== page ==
Ofqual has today (12 February 2020) published an analysis of responses and decisions in relation to its technical consultation into the Conditions, requirements and guidance associated with the introduction of Centre Assessment Standards Scrutiny (CASS). These decisions follow Ofqual’s analysis of the risks associated with the practice of delegating assessment judgements to training providers, schools and colleges (collectively known as ‘centres’). Ofqual announced in September 2019 that all awarding organisations will be required to introduce CASS by no later than September 2021 for all qualifications assessed in this way. This approach forms part of Ofqual’s overall strategy to improve the controls awarding organisations have over centres offering their qualifications.
Today’s decisions improve the controls that awarding organisations have over centres and include:
- requiring all centre-marked assessments to be subject to a form of CASS, and confirming the minimum requirements these must meet
- requiring awarding organisations to put in place, comply with, and keep under review a CASS strategy for all assessments marked by centres
- amending the definition of moderation and making clear that it is a distinct form of CASS, which must take place for all cohorts of learners before results are issued, for some type of qualifications
- allowing all other forms of CASS to take place before or after results are issued
- allowing awarding organisations to revoke certificates incorrectly issued by centres
Ofqual has decided that some qualifications must be subject to moderation – these are GCSEs, AS and A levels, Technical Qualifications that form part of T levels, and Project qualifications. This list will be kept under review. It will be for awarding organisations to determine the most appropriate arrangements for other qualifications and assessments as part of their approach to CASS, subject to minimum requirements and guidance that seek to balance the need to retain flexible delivery with managing associated risks.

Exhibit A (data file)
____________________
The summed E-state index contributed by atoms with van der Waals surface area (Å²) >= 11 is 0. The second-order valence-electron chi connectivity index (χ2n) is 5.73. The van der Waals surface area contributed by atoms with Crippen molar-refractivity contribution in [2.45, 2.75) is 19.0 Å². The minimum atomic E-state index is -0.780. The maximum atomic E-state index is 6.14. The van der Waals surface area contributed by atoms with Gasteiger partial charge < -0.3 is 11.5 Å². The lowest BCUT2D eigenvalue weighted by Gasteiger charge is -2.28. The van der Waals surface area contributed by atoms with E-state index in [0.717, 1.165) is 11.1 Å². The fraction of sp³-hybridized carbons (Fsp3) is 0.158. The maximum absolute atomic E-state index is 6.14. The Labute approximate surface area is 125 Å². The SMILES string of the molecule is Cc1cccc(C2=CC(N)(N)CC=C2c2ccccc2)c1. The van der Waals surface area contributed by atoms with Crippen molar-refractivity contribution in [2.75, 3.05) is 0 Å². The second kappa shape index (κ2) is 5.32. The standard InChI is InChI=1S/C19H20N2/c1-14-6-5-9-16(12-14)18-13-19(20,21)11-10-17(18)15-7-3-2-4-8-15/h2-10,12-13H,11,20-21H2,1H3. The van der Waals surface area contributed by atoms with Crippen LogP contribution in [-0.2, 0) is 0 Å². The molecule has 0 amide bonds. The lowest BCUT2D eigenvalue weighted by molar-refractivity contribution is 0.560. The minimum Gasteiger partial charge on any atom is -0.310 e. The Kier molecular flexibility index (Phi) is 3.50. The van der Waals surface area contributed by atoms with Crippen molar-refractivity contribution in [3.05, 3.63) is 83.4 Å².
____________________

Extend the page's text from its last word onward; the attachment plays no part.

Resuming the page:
Phil Beach CBE, Executive Director for Vocational and Technical Qualifications, Ofqual:
These changes help to address some significant areas of weakness that we have identified in recent years that, if left unchecked, could undermine standards and public confidence. They will make sure that awarding organisations put in place appropriate controls where they allow centres to mark assessments on their behalf. As a result, accountability will sit in the right place – so that everyone can trust that learners’ awards provide an accurate reflection of their skills and knowledge in the subject and performance in assessments.
Notes to Editors:
What is CASS?
Ofqual is currently working to strengthen the controls that awarding organisations have in place over their centres, with an initial focus on how assessments are delivered and monitored. As part of this work, we looked at how qualifications are currently delivered, and at our rules. We found that we needed to introduce some new conditions and guidance to address areas of weakness. We also recognised that, given the range of different qualifications and assessments, a more tailored approach to our rules is important. This allows alternative ways for awarding organisations to check centres’ assessment judgements, to help ensure the right balance between flexibility of delivery and control over qualification awarding. We amended our rules to allow for awarding organisations to strike this balance.
This approach has been developed taking account of the views of a range of stakeholders, through two consultations, the first of which we launched in February 2019. This process has allowed us to refine our proposals, to reach a workable approach, addressing some of the early concerns that were raised with us.
This approach requires awarding organisations to:
- decide the scrutiny approach that is most appropriate to the assessment, qualification, or qualification type
- create a strategy to ensure that centre assessments are conducted in a way so that standards are maintained across different centres and over time
See blog and diagram for more information.